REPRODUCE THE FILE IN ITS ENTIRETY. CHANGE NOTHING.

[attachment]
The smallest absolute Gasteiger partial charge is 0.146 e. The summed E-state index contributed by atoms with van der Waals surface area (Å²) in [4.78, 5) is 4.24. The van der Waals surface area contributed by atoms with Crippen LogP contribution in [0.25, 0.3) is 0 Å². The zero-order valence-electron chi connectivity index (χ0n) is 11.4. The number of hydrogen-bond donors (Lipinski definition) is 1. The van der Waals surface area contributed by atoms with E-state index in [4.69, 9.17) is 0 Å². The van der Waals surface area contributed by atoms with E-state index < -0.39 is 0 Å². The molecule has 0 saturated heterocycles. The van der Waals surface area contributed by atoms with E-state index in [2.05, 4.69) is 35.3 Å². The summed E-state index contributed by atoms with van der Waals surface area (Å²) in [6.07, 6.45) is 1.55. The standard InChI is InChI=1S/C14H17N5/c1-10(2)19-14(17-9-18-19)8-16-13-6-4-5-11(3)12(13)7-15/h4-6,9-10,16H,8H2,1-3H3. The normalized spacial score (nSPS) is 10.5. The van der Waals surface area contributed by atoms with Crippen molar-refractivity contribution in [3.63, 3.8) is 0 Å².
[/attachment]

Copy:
The smallest absolute Gasteiger partial charge is 0.146 e. The summed E-state index contributed by atoms with van der Waals surface area (Å²) in [4.78, 5) is 4.24. The van der Waals surface area contributed by atoms with Crippen LogP contribution in [0.25, 0.3) is 0 Å². The zero-order valence-electron chi connectivity index (χ0n) is 11.4. The number of hydrogen-bond donors (Lipinski definition) is 1. The van der Waals surface area contributed by atoms with E-state index in [4.69, 9.17) is 0 Å². The van der Waals surface area contributed by atoms with E-state index < -0.39 is 0 Å². The molecule has 0 saturated heterocycles. The van der Waals surface area contributed by atoms with E-state index in [2.05, 4.69) is 35.3 Å². The summed E-state index contributed by atoms with van der Waals surface area (Å²) in [6.07, 6.45) is 1.55. The standard InChI is InChI=1S/C14H17N5/c1-10(2)19-14(17-9-18-19)8-16-13-6-4-5-11(3)12(13)7-15/h4-6,9-10,16H,8H2,1-3H3. The normalized spacial score (nSPS) is 10.5. The van der Waals surface area contributed by atoms with Crippen molar-refractivity contribution in [3.63, 3.8) is 0 Å².